Limmy's Son Interrupts Live Streaming, Asks Him To Spend Time With Him

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Scottish Twitch streamer Limmy recently took to YouTube to post a video in which his son can be heard calling him lazy and asking him to spend time with him

Written By Riya Baibhawi | Mumbai | Updated On:
Limmy

Scottish Twitch streamer Limmy recently took to YouTube to post a video in which his son Daniele can be heard calling him lazy and asking him to stop steaming. The video has garnered over 376,022 views. 

"You're lazy"

The video shows the comedian streaming game for his audience when his son interrupts him saying that he needs to stop as he has been streaming for almost half a day. As the video goes on with Limmy playing the video game, Danielle becomes extremely frustrated and yells, "You're lazy - playing games all day." Answering his son’s calls with a laugh he says that playing games is his job and he was working. 

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The video further shows Daniell asking his dad to spend some time with him. Limmy takes a moment to reply and says that he is not sure if that would be a good idea but he later gives in and cuts short his live stream.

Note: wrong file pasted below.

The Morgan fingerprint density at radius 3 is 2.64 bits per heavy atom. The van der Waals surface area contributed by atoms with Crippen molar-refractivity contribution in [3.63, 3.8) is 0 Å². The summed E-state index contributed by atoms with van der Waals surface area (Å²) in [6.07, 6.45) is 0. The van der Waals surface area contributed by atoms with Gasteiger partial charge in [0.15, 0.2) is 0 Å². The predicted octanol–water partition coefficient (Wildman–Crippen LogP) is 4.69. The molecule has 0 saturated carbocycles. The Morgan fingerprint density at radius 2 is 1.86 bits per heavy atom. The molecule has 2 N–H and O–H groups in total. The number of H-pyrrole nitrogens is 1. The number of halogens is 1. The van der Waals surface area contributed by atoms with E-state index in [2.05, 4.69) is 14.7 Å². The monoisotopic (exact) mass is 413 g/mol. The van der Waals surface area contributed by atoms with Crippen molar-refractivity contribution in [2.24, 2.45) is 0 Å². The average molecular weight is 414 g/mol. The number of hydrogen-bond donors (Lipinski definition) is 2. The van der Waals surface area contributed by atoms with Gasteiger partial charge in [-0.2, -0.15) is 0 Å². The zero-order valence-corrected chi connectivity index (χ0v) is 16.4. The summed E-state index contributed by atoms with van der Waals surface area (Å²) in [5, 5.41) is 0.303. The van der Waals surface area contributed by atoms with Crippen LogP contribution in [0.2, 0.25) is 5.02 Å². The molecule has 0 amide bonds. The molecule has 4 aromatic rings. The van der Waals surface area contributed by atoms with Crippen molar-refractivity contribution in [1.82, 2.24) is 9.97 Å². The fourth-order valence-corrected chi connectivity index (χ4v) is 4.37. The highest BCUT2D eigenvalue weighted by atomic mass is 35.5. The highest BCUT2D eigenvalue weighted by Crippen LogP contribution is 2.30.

Signing off the writer says "There we go, a wee family, a wee family, get that clipped, that's a lovely, heartwarming family episode, there. Get that clipped. I'm not even shouting 'get that clipped'. I'm just saying 'get that clipped' - wonderful." He also says that his son can call him lazy but when he will get older and maybe become a pro streamer, he won’t have a dad reacting in the same way.  

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'Immortal Game'

In other news from the gaming world, a game designer was thrilled to find out that the game he had created 25 years ago still exists. Rick Brewster who has loved video games all his life began coding and developing games when he was just 10 years old. He created a standard retro game called The Golden Flute 4: The flute of Immortality which he gave away to his cousin. 

But in a true Christmas miracle, Brewster came across a Twitch streamer called 'Macaw' who was streaming a session on obscure Microsoft disk operating system (DOS) games. While talking to local media, Brewster said that he was thrilled to find out that the game he made all those years ago has survived and made its way onto the internet.

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